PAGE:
ZANZIBAR REVOLUTION DAY & FREDDIE MERCURY
January 12, was Zanzibar Revolution day – a day to remember for a story of a country’s freedom and also the story of a forgotten genocide. A thread on Zanzibar Revolution, Parsees of Gujarat and a flamboyant rockstar we’ve all heard about.
For centuries, Zanzibar – a Tanzanian archipelago – was ruled by Muslim Sultanate and a hot destination for Indian traders. Indians, both Hindus and Muslims, had their families established within a flourishing community until one dark day arrived.
On this day back in 1964 a violent coup by African allied parties, fueled by ethnic pride & anger over slavery in the past, not only ended 200 years of Muslim rule but also murdered and expelled thousands of Arabs and Indian civilians in broad daylight.
The Indians, who were settled there, were mostly wealthy merchants and traders from Northwestern India. One of them was Bomi Bulsara, a Persian cashier from Western India.
Bomi was originally a Parsi from the Gujarat region of the Bombay Presidency in Colonial India. His family name was derived from the Bulsar or Valsad – a town in Gujarat from where they were originated.
There is a very interesting legend about how the Zoroastrians fled from their Persian homeland to Gujarat to escape religious prosecution. As per the epic poem Qissa-i Sanjan when they arrived in Gujarat, they met Jadi Rana, the local King.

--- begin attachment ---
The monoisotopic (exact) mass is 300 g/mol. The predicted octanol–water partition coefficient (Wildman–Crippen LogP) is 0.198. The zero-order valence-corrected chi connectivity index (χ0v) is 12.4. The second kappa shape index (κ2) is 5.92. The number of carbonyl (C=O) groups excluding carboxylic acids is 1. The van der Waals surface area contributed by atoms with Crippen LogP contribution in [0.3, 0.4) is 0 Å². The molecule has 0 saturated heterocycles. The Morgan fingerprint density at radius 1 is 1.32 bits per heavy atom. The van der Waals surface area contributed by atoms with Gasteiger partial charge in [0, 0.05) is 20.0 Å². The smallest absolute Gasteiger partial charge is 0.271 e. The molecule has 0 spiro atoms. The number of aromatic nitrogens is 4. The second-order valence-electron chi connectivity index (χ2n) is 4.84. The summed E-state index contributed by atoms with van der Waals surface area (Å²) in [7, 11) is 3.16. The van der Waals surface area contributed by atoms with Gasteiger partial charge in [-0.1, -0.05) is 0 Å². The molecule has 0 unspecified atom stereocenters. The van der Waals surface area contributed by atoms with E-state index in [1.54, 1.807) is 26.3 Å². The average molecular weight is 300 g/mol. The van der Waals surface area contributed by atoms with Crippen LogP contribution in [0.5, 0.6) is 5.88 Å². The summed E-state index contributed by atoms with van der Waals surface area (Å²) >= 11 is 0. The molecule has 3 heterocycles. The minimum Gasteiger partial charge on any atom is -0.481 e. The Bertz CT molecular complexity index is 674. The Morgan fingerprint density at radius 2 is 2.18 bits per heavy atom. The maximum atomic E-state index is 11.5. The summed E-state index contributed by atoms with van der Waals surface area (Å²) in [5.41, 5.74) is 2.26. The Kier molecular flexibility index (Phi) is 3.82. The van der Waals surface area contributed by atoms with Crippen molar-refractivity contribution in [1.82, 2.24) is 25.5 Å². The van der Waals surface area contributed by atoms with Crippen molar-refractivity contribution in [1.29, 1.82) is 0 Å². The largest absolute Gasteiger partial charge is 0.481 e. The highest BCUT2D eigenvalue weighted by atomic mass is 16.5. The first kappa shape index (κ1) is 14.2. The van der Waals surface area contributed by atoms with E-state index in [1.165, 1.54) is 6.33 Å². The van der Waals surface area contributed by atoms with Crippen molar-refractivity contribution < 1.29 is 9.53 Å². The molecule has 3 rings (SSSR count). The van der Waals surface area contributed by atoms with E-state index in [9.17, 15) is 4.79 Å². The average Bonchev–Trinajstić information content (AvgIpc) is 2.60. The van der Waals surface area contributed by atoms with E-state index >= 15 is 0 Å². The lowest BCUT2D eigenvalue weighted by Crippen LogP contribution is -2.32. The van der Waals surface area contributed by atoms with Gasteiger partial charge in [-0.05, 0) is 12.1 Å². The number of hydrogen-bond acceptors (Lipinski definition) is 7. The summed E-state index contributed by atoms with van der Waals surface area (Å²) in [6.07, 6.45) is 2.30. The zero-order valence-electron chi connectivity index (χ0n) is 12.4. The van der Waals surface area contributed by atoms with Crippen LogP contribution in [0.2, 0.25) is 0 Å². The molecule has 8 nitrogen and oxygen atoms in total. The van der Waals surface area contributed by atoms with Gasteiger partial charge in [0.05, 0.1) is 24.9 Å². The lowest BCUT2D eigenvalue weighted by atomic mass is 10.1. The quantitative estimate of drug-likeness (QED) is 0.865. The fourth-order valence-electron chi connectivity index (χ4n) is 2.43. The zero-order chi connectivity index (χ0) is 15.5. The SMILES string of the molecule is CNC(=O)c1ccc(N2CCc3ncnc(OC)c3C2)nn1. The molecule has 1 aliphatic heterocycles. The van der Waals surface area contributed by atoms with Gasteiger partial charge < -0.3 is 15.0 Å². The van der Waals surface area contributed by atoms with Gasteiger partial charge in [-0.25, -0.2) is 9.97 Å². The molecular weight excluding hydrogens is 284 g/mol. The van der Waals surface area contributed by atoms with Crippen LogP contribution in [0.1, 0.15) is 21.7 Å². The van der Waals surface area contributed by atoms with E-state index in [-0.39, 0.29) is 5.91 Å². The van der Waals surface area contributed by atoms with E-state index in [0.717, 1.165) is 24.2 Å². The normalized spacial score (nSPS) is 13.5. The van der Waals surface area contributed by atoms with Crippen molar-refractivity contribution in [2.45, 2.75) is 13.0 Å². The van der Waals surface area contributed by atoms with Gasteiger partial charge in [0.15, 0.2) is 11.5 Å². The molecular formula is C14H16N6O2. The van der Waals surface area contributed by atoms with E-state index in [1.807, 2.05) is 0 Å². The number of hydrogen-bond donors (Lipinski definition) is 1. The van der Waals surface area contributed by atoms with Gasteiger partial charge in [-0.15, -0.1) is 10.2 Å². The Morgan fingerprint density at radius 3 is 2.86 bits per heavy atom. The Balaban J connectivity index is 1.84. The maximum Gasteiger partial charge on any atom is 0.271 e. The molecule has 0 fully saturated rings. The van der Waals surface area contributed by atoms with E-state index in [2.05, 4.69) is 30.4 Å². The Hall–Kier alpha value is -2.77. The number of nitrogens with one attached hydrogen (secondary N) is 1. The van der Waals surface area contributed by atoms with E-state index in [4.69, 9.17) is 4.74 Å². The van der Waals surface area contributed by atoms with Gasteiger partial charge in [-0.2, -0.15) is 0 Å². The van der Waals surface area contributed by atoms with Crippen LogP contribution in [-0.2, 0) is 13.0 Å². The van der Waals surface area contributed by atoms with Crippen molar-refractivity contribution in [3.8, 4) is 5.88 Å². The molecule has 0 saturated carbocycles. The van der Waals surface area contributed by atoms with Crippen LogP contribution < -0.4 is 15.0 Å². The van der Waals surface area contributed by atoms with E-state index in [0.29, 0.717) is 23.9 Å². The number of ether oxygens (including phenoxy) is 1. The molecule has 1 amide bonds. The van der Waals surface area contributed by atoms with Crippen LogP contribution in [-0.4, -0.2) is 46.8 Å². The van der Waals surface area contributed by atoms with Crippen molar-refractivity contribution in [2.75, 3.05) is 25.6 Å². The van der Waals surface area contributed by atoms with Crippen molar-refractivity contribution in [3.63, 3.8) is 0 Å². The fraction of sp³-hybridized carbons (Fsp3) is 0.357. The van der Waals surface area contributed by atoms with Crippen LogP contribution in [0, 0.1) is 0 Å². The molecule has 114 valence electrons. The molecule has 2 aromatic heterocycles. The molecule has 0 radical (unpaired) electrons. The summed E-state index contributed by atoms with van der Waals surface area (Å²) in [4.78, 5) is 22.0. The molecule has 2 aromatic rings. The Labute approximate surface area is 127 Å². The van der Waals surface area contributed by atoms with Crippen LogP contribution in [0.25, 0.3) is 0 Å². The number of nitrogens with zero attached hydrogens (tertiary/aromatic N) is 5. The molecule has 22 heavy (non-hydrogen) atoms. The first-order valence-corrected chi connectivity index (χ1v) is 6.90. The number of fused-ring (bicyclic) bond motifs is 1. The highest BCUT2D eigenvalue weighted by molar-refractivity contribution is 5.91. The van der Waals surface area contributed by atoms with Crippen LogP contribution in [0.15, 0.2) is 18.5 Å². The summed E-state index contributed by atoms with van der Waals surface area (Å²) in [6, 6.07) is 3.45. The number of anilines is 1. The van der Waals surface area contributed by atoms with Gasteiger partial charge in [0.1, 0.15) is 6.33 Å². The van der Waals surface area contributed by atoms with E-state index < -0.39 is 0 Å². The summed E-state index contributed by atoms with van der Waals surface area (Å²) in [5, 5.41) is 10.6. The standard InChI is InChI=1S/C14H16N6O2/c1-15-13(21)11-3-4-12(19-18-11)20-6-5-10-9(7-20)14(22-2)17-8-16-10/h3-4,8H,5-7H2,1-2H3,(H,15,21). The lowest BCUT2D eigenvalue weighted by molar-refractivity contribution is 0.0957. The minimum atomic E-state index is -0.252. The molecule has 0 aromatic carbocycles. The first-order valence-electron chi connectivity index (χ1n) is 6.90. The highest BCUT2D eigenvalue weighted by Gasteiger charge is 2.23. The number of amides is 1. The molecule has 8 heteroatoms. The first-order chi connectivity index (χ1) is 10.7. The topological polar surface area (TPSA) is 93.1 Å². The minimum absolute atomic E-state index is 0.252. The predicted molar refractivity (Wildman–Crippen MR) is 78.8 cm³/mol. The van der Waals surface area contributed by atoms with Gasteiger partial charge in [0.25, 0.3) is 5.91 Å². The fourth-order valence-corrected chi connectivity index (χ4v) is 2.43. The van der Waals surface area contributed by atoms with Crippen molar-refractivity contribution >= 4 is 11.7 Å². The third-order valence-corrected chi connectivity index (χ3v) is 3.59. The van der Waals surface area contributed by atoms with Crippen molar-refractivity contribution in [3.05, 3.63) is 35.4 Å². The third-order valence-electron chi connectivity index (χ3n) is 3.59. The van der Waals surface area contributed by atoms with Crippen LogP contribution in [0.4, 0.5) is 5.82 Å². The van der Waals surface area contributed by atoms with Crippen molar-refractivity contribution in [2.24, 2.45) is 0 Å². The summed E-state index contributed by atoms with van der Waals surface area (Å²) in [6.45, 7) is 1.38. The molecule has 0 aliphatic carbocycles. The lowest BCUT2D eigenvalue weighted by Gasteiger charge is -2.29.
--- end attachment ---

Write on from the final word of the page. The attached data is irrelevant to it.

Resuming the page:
The King sent a vessel of milk filled to the very brim to the newly arrived Persis signifying his kingdom is already full and couldn’t accept refugees.
In response, they returned the vessel adding a pinch of sugar indicating Persis would only make their life sweeter.
When Bomi moved to Zanzibar as a cashier at a British Colonial Court he was fairly young. He was said to work at ‘House of Wonders’ – a landmark building in famous Stone Town. It was so named as it was the 1st building in Zanzibar with electricity.
A few years later Bomi married another Persian girl Jer from India and a few years later their son Farrokh Bulsara was born on 5th September 1946 in Zanzibar Government Hospital.
Farrokh was sent for schooling in India and when he came back in 1963, the bloody Zanzibar Revolution was impending. On the fated day, over 20,000 Arabs had been murdered, along with thousands of Indians. Rest fled the country.
This is possibly the only genocide that was entirely filmed live and made as a documentary. ( refer ‘Africa Addio’) There is apparently no memorial for the victims even today.
Among the Indians who were fortunate enough to escape Zanzibar before the revolution started were Bomi and Jer Bulsara, and their children, Farrokh and Kashmira.
Bomi was able to escape the situation in time and flee to England before the genocide began. Today we know Farrokh as Freddie Mercury – the iconic lead vocalist of the rock band Queen.
If the Bulsara family had failed to flee to England escaping the genocide, the world would have probably never known Freddie Mercury and you would possibly never heard of Bohemian Rhapsody!
Courtesy : Jehangir Bisney